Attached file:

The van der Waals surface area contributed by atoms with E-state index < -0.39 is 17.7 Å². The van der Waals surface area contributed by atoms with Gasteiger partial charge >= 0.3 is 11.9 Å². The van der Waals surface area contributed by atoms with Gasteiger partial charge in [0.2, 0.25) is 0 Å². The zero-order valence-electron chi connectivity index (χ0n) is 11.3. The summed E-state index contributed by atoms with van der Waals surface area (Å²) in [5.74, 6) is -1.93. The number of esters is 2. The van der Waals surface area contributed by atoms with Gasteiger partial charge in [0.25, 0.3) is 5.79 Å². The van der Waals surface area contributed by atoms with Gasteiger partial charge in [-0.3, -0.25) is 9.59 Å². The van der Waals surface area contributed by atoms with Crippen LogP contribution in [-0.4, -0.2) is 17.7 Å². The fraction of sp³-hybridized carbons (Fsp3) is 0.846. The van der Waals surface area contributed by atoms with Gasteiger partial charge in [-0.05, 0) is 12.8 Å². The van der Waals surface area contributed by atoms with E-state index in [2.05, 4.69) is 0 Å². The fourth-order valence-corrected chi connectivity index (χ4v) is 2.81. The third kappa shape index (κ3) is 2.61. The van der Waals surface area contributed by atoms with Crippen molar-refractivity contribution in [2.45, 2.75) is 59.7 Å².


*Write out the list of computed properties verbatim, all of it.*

The van der Waals surface area contributed by atoms with E-state index < -0.39 is 17.7 Å². The van der Waals surface area contributed by atoms with Gasteiger partial charge >= 0.3 is 11.9 Å². The van der Waals surface area contributed by atoms with Gasteiger partial charge in [0.2, 0.25) is 0 Å². The zero-order valence-electron chi connectivity index (χ0n) is 11.3. The summed E-state index contributed by atoms with van der Waals surface area (Å²) in [5.74, 6) is -1.93. The number of esters is 2. The van der Waals surface area contributed by atoms with Gasteiger partial charge in [0.25, 0.3) is 5.79 Å². The van der Waals surface area contributed by atoms with Gasteiger partial charge in [-0.3, -0.25) is 9.59 Å². The van der Waals surface area contributed by atoms with Crippen LogP contribution in [-0.4, -0.2) is 17.7 Å². The fraction of sp³-hybridized carbons (Fsp3) is 0.846. The van der Waals surface area contributed by atoms with Gasteiger partial charge in [-0.05, 0) is 12.8 Å². The van der Waals surface area contributed by atoms with E-state index in [2.05, 4.69) is 0 Å². The fourth-order valence-corrected chi connectivity index (χ4v) is 2.81. The third kappa shape index (κ3) is 2.61. The van der Waals surface area contributed by atoms with Crippen molar-refractivity contribution in [2.45, 2.75) is 59.7 Å².